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Clin Ther. 1991 Jul-Aug;13(4):500-10.

Simvastatin versus pravastatin: efficacy and tolerability in patients with primary hypercholesterolemia.

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Cattedra di Terapia Medica Sistematica, University of Bologna, Italy.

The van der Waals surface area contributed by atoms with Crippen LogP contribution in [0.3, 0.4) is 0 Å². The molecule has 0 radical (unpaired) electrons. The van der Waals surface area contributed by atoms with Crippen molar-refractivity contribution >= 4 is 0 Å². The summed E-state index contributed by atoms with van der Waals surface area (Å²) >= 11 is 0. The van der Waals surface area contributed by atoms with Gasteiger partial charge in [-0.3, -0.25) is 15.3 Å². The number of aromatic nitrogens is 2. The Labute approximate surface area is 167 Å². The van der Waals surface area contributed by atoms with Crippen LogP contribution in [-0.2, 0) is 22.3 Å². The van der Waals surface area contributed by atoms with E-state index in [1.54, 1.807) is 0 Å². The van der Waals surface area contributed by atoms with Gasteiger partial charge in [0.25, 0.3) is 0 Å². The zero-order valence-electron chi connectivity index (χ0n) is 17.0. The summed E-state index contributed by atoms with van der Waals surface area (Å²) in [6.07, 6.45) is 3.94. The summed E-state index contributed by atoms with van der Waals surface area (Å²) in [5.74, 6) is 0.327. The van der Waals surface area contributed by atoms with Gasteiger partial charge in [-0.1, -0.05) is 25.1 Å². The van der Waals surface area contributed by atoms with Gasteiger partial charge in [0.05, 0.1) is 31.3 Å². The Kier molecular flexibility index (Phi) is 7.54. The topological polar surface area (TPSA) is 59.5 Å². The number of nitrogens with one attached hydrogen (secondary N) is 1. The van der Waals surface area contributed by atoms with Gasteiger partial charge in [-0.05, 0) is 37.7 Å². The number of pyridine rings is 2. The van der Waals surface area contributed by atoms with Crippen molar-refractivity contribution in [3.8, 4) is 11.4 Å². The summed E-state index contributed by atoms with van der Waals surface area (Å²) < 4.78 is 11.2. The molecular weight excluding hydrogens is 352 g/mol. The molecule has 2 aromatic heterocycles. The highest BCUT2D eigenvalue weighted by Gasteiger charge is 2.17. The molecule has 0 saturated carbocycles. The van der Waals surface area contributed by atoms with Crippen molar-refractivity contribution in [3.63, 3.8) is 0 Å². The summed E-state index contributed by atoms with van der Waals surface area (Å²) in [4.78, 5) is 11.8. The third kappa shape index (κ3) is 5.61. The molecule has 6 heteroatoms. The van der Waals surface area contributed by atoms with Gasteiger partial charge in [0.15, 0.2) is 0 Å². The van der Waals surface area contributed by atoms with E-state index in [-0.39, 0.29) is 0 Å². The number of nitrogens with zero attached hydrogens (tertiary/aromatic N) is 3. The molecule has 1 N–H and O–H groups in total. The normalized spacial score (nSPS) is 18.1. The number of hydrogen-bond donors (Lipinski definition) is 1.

One hundred patients with primary hypercholesterolemia (total plasma cholesterol greater than or equal to 6.2 mmol/L [240 mg/dl]) were enrolled in an open, randomized, parallel comparative study of simvastatin and pravastatin. All patients started or continued a standard lipid-lowering diet for at least six weeks prior to entry into the four-week placebo baseline period. Fifty patients received simvastatin and 50 patients received pravastatin, both at the recommended starting dose of 10 mg/day, for a treatment period of six weeks. Total cholesterol levels were reduced by 24% (from 7.59 mmol/L to 5.80 mmol/L) with simvastatin, and by 15% (from 7.48 mmol/L to 6.35 mmol/L) with pravastatin. Low-density-lipoprotein cholesterol levels were reduced by 33% and 22% and high-density-lipoprotein cholesterol levels were increased by 10% and 7% with simvastatin and pravastatin, respectively. Plasma total triglyceride levels were reduced by 12% with simvastatin and by 6% with pravastatin. Adverse experiences were similar between treatment groups and both drugs were well tolerated. No patients were withdrawn from the study due to clinical adverse experiences; one patient in the pravastatin group required a reduction in dose to 5 mg/day due to insomnia. At the recommended starting dose, simvastatin had a significantly greater lipid-lowering effect than pravastatin. These results may have implications for the appropriate lipid-reduction therapy for patients at risk of coronary heart disease.

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